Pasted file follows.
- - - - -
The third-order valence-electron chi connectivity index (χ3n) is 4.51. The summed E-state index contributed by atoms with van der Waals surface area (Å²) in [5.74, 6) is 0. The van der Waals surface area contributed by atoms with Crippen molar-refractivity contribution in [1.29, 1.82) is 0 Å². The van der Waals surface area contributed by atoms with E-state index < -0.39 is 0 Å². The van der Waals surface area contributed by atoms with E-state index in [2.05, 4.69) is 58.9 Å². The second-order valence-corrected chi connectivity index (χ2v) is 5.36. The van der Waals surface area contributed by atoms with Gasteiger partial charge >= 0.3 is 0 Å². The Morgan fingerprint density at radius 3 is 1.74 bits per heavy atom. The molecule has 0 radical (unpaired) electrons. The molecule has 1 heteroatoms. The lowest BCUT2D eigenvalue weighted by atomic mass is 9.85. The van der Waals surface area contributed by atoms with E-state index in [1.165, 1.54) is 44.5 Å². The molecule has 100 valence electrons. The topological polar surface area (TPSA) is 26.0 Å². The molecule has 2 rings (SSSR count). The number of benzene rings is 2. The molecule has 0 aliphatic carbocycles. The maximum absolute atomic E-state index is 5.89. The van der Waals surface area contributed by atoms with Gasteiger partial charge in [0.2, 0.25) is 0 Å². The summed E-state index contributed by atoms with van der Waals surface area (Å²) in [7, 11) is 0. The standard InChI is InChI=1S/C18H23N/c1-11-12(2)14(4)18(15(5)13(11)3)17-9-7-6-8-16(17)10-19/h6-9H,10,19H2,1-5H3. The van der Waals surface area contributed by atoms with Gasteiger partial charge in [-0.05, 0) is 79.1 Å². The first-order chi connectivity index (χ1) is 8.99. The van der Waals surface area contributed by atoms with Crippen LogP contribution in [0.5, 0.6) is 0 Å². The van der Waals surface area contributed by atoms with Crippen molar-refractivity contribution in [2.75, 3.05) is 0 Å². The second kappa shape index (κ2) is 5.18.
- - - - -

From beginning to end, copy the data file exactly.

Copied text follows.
The third-order valence-electron chi connectivity index (χ3n) is 4.51. The summed E-state index contributed by atoms with van der Waals surface area (Å²) in [5.74, 6) is 0. The van der Waals surface area contributed by atoms with Crippen molar-refractivity contribution in [1.29, 1.82) is 0 Å². The van der Waals surface area contributed by atoms with E-state index < -0.39 is 0 Å². The van der Waals surface area contributed by atoms with E-state index in [2.05, 4.69) is 58.9 Å². The second-order valence-corrected chi connectivity index (χ2v) is 5.36. The van der Waals surface area contributed by atoms with Gasteiger partial charge >= 0.3 is 0 Å². The Morgan fingerprint density at radius 3 is 1.74 bits per heavy atom. The molecule has 0 radical (unpaired) electrons. The molecule has 1 heteroatoms. The lowest BCUT2D eigenvalue weighted by atomic mass is 9.85. The van der Waals surface area contributed by atoms with E-state index in [1.165, 1.54) is 44.5 Å². The molecule has 100 valence electrons. The topological polar surface area (TPSA) is 26.0 Å². The molecule has 2 rings (SSSR count). The number of benzene rings is 2. The molecule has 0 aliphatic carbocycles. The maximum absolute atomic E-state index is 5.89. The van der Waals surface area contributed by atoms with Gasteiger partial charge in [0.2, 0.25) is 0 Å². The summed E-state index contributed by atoms with van der Waals surface area (Å²) in [7, 11) is 0. The standard InChI is InChI=1S/C18H23N/c1-11-12(2)14(4)18(15(5)13(11)3)17-9-7-6-8-16(17)10-19/h6-9H,10,19H2,1-5H3. The van der Waals surface area contributed by atoms with Gasteiger partial charge in [-0.05, 0) is 79.1 Å². The first-order chi connectivity index (χ1) is 8.99. The van der Waals surface area contributed by atoms with Crippen LogP contribution in [0.5, 0.6) is 0 Å². The van der Waals surface area contributed by atoms with Crippen molar-refractivity contribution in [2.75, 3.05) is 0 Å². The second kappa shape index (κ2) is 5.18.